Alright Anglophiles, welcome to Day 2 of our investigation of streaming services for the lovers of foreign television.
From the opening and the title of the service, you can probably tell BritBox is exactly what it says it is -- TV for those who dig all things British.
Well, not all things. Things brought to you directly from two British networks, BBC and ITV. It's a decent offering unless you happen to love Channel 4. That's for another time!
What sets BritBox apart from other services are its comedies and soap operas.
It's the only streamer to offer Coronation Street, Eastenders, Emmerdale, Casualty and Holby City (my favorite!).
However, they only offer current seasons of each, so if it's your hope to start somewhere in the archives of these shows or catch up on previous series (as they call seasons across the pond) you'll have to find another way to do it.
If you are a foreign national, though, and find yourself in the United States, having a home for those five shows alone is worth the cost. It's not easy to go without those shows if you're a Brit. They aren't considered something for the ladies over there, and the latest episodes typically arrive the same day they air. WOW.
There are many seasons available for classic sitcoms, including seven seasons of Absolutely Fabulous, 10 seasons of Are You Being Served (which ran for years on PBS in the States), five seasons of the incredible Blackadder, and four seasons of The Vicar of Dibley starring Dawn French.
There is also one season of 'Till Death Us Do Part, the inspiration for All in the Family, as well as seven of Keeping Up Appearances. If you've never experienced the shenanigans of Hyacinth Bucket (pronounced 'bouquet,' she'll be sure to tell you), you've missed out).
In addition to the comedies, there are some must-see dramas, as well.
Bleak House from 2005 featuring Gillian Anderson and Carey Mulligan in her first TV role, the entirety of Cold Feet (seven seasons) about a group of friends starring James Nesbitt and Hermione Norris among others, a deep catalog of Doctor Who and the original Life on Mars.
The issue I have with many of the programs available on BritBox is how many of them I've already had the opportunity to see in the US.
The comedies, for example, are mostly of an age that they aired on many different networks closer to the dates they premiered and then as reruns for years afterward.
Another issue is availability. One of my favorite series was Waking the Dead. BritBox has four seasons out of nine on its service.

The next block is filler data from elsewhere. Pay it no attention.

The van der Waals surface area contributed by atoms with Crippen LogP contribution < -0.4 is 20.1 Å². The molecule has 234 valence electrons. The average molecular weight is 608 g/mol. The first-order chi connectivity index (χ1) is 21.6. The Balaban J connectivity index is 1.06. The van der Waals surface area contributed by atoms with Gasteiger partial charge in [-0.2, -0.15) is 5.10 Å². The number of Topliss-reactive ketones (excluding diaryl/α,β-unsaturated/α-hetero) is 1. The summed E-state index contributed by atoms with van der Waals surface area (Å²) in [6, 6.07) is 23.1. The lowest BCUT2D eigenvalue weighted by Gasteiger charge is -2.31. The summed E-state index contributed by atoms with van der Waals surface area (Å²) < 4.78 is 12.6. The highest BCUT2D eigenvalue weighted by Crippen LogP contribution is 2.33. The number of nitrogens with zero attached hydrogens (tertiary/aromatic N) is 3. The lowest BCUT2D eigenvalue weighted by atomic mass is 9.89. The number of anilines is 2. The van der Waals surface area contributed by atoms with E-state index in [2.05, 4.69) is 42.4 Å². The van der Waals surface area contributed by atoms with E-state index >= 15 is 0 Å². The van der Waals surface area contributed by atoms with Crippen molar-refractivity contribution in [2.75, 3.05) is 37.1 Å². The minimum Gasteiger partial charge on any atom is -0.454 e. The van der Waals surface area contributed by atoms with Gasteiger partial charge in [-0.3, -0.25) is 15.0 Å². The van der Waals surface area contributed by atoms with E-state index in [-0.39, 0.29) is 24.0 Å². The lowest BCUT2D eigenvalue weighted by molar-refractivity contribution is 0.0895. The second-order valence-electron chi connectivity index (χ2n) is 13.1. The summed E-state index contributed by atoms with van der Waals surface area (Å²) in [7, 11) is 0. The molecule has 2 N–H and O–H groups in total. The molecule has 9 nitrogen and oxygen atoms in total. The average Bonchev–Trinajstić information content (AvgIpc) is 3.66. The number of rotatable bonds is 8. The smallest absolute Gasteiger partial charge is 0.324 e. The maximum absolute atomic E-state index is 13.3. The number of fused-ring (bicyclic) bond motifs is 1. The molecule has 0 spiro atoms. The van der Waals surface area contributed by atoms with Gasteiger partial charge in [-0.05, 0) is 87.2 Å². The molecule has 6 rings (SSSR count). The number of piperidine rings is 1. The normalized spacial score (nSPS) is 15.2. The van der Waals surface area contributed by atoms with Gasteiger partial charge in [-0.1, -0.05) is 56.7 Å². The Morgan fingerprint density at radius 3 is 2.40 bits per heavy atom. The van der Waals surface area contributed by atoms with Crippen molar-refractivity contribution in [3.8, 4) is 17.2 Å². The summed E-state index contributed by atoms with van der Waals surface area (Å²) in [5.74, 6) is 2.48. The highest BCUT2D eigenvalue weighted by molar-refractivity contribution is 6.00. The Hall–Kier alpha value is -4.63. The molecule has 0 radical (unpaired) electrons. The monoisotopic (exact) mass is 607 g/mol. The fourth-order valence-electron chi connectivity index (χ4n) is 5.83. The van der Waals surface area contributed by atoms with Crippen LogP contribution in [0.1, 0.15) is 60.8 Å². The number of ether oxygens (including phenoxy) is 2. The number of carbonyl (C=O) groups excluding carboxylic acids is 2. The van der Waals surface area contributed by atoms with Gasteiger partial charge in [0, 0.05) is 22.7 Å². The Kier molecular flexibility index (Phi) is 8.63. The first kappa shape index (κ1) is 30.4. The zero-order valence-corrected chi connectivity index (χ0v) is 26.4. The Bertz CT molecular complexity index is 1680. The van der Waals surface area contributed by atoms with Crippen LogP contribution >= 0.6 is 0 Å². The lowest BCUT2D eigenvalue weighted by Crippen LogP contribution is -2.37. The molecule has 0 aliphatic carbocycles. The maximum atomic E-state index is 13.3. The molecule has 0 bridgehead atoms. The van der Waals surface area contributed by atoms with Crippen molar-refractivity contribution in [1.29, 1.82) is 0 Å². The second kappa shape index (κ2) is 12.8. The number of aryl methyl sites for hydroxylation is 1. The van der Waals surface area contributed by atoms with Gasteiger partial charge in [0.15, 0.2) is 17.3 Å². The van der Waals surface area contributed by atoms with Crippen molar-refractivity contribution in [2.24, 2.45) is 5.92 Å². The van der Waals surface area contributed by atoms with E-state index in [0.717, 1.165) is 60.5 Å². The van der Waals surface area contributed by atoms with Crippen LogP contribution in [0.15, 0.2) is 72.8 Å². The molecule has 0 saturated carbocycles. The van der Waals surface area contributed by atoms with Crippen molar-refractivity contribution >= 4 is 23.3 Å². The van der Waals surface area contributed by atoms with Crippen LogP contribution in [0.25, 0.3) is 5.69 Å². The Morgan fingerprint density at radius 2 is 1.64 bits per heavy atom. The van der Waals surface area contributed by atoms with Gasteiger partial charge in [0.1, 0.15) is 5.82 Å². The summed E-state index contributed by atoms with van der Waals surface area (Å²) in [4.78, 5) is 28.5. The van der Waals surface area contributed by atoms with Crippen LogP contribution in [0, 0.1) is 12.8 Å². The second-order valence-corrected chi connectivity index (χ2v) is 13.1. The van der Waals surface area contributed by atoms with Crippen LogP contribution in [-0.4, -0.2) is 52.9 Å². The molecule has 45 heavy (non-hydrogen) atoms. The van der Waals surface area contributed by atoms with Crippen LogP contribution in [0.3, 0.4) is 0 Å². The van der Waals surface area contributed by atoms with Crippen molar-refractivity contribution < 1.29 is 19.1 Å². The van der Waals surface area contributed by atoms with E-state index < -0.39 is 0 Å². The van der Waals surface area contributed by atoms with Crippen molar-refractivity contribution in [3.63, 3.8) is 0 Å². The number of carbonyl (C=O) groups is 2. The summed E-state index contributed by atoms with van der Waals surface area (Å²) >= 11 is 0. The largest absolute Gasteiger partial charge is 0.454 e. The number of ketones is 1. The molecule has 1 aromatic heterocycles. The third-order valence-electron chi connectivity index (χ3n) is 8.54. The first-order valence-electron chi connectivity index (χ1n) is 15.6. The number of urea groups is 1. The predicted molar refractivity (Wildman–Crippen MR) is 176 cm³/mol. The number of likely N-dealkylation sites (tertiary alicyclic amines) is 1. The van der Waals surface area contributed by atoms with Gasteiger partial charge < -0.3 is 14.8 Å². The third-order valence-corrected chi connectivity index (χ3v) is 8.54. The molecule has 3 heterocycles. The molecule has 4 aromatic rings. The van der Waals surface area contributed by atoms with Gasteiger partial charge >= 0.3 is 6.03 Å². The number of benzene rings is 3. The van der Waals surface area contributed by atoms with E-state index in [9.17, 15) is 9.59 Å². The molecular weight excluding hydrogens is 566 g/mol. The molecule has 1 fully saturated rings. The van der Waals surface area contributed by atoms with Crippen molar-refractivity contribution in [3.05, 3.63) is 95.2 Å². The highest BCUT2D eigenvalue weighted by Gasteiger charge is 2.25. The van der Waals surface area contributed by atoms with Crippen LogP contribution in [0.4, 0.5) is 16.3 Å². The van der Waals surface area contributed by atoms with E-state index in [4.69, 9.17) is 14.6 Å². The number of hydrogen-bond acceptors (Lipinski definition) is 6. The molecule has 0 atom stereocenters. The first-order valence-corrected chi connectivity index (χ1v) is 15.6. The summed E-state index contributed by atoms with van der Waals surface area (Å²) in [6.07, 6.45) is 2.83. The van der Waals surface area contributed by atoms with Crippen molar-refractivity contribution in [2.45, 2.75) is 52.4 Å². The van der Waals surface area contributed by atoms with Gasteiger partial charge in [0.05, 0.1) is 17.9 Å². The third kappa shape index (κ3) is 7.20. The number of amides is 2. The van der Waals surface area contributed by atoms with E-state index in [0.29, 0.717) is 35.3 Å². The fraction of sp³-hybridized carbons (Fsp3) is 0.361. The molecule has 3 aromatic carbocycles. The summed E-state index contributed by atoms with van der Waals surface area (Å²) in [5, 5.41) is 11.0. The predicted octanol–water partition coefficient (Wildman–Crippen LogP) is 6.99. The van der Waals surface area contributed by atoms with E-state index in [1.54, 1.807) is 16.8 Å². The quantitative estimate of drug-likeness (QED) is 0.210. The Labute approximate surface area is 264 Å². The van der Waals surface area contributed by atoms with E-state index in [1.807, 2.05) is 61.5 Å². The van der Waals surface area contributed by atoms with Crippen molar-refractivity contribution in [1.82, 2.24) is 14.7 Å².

The characters and their arcs were just as important to the program as the cases that were featured, so to watch only four out of the nine wouldn't satisfy at this point and I'd be hard-pressed to recommend the series to a friend. As a BBC Production, it's hard to understand why all seasons aren't available.
For some people, that may not be a deal breaker. As someone who wants to watch most things from start to finish, especially if they're not recent (most BritBox shows are not), it's more difficult for me to start a new series without doing research first.
That said, there are also documentaries and plenty of one season series available for your enjoyment in addition to the full series like Cold Feet and Life on Mars, as well as the up to the day programming such as Casualty and even The Papers, which features a lively discussion each day about the coming day's headlines.
Britain is great for topical programs such as that, and if you've never seen one, you can if you explore BritBox.
The service is available as a standalone web application, an app across all platforms, and as an Amazon Channel. You can watch it anywhere you have broadband access.
You now have two options to choose from for faraway fare: BritBox and Acorn TV. Be on the lookout for our third and final examination of streaming services offering foreign television tomorrow!
Carissa Pavlica is the managing editor and a staff writer and critic for TV Fanatic. She's a member of the Critic's Choice Association, enjoys mentoring writers, conversing with cats, and passionately discussing the nuances of television and film with anyone who will listen. Follow her on Twitter and email her here at TV Fanatic.